I’m guessing that German billionaire Adolf Merckle lived a pretty charmed life.
I mean, being a billionaire certainly must have some perks, right? It must be a great feeling to be able to walk into any store, any car dealership, any upscale hotel and say, “I’ll take that … and these over here, too.”
But for all he had going for him, it wasn’t enough to prevent him from taking his life and becoming the latest casualty of the global financial crisis.
On Tuesday, it was reported that this “respected businessmen with a wife and four children” decided to step in front of a train in the town of Blaubeuren in southwestern Germany.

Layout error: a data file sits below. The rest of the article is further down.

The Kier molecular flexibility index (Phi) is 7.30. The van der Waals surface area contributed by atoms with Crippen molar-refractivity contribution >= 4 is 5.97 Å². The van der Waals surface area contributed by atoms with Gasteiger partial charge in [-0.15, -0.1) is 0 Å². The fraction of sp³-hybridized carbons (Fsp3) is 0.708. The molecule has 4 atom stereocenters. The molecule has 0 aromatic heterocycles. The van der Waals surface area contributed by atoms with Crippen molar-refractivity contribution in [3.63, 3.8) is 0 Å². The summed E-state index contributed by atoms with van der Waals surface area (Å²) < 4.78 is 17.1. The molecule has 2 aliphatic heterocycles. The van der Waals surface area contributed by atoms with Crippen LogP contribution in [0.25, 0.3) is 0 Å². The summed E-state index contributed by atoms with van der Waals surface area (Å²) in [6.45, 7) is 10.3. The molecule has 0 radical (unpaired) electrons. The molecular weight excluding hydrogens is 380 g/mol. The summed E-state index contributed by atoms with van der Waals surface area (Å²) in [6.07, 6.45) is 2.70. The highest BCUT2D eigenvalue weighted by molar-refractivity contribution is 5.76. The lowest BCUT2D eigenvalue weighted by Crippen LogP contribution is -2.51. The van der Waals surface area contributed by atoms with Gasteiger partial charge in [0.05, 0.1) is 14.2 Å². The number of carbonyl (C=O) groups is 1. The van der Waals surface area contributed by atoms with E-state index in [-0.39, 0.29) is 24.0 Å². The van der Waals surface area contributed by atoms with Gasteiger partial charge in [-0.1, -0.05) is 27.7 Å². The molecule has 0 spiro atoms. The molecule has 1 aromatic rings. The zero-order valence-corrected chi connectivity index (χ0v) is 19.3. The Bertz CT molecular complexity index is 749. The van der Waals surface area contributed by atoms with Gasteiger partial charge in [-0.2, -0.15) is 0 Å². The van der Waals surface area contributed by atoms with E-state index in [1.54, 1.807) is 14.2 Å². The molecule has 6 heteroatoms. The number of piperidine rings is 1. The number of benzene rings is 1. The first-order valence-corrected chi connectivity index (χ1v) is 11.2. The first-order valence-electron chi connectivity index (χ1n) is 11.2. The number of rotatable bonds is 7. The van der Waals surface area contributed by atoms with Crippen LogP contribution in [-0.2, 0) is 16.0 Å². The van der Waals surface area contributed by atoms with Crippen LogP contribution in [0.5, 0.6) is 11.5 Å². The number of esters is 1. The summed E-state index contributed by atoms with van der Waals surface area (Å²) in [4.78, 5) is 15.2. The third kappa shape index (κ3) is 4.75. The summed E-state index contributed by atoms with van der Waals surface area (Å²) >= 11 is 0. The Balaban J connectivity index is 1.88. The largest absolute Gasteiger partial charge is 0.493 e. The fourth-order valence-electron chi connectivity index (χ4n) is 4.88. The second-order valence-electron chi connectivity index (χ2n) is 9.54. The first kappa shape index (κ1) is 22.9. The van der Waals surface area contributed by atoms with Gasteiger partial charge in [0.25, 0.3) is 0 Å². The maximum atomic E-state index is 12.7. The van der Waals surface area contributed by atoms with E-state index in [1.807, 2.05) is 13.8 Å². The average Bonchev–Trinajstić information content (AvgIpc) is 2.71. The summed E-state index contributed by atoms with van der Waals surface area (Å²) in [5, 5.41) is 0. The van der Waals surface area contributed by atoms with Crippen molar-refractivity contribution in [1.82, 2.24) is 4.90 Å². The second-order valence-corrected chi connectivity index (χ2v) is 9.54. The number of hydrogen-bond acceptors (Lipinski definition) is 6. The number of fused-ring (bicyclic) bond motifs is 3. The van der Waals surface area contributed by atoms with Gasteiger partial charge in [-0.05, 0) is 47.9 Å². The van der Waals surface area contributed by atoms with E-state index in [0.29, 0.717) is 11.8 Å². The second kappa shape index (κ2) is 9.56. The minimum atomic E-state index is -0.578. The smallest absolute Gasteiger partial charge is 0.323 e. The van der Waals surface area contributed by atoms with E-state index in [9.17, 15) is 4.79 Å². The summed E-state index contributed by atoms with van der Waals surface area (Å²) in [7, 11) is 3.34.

Merckle’s business empire had run into trouble in the crisis, and its problems were compounded by “heavy losses in trading of shares in automaker Volkswagen AG,” according to the AP.
He wasn’t the first, and I doubt he’ll be the last. But his action certainly bears testimony to the grim fallout that’s occurring as a result of the financial crisis. Many of us build our lives on money – it becomes the very fabric on which we walk, the essence of everything. And I’m not knocking it. I’d be the first to admit that money – in many ways – does make the world go round.
But I’m not sure I’d ever be up for killing myself over it. I’m not even sure Merckle was up for it. But that’s what he did. And it’s probably what a lot more people will end up doing. It’s not my place to pass judgement, but there is a part of me that wonders, could this have been avoided?
We’ll probably never know.